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Student loan refinancing involves restructuring your student loans with a new lender to save money on interest and get better repayment terms.
I refinanced my student loans a few years ago, and it helped me save thousands on my debt. Now, I’m sharing the process with other borrowers who are looking for savvy strategies that work.
Please note that student loan refinancing isn’t for everyone, and not every borrower is going to qualify. But we’ll get into all that in a bit.
For now, let’s dive into what student loan refinancing is and how it can help you crush your student loan debt ahead of schedule.
What is student loan refinancing?
Student loan refinancing is the process of giving one or more of your student loans to a lender in exchange for a new loan with better terms.
If you qualify, you could snag a lower interest rate on your loans, saving you hundreds or even thousands of dollars over the life of your loan.
Plus, you can choose new repayment terms, usually between five and 15 years.
- Choose a short term to get out of debt faster.
- Choose a long term to lower your monthly payments.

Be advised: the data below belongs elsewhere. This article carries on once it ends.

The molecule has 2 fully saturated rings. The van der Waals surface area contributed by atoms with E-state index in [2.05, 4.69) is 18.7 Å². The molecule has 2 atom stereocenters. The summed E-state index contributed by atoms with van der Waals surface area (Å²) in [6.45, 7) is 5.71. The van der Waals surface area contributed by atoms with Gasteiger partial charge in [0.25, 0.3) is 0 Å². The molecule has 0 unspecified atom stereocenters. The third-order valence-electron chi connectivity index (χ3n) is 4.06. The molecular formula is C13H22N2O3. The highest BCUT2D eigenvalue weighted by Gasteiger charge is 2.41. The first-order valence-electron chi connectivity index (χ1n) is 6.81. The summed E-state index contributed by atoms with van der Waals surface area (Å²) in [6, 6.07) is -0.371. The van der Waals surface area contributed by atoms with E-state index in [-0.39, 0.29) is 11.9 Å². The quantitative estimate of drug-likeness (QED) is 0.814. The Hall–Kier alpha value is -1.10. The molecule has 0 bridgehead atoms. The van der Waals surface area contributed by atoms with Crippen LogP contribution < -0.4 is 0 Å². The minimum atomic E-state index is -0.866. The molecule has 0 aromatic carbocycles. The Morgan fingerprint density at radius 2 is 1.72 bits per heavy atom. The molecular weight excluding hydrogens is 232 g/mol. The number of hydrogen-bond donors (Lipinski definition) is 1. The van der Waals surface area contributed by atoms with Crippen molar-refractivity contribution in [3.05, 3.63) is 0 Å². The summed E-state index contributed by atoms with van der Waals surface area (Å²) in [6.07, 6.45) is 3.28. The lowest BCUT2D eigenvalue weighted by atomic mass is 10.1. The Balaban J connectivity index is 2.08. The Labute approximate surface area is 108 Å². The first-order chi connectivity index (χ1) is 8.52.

Both private and federal student loans are eligible for refinancing — the choice is yours.
Lots of banks and lenders offer student loan refinancing, including Credible, LendKey, and SoFi.
Check out our full list of the best refinancing providers here and get up to $200 back on your refinanced student loan!
What are the pros of refinancing student loans?
Student loan refinancing has a bunch of benefits. Here are the top ones:
- Save money on interest. If you qualify, you could get a lower interest rate. Score!
- Choose better repayment terms. Maybe you want a short term to get out of debt fast. Or maybe your payments are way too expensive, so you want a long term to lower them. Through refinancing, you can choose new terms that fit your goals.
- Select a variable or fixed interest rate. If you’re paying loans off fast, you might choose a variable rate to get the most savings. If you want to lock in a low rate for the life of your loan, you can select a fixed rate that won’t change over time.
- Consolidate multiple loans into one. When you refinance multiple loans, you combine them into a single, new loan. No more driving yourself crazy tracking multiple payments and due dates! You can simply make one payment to one lender each month.
- Ditch your lame student loan servicer. Hate your servicer? Been there. By choosing a new lender, you can change to a new servicer, hopefully with a lot better customer service.
- Get other sweet perks. Some lenders offer unique benefits to their customers, such as career coaching and professional networking.
What about the cons?
Student loan refinancing isn’t for everyone. Here are some potential downsides.
- Lose access to federal programs and benefits. If you refinance federal student loans with a private lender, you turn them private. As a result, you lose access to federal repayment plans and programs. If you’re counting on Public Service Loan Forgiveness, for instance, don’t refinance your federal loans!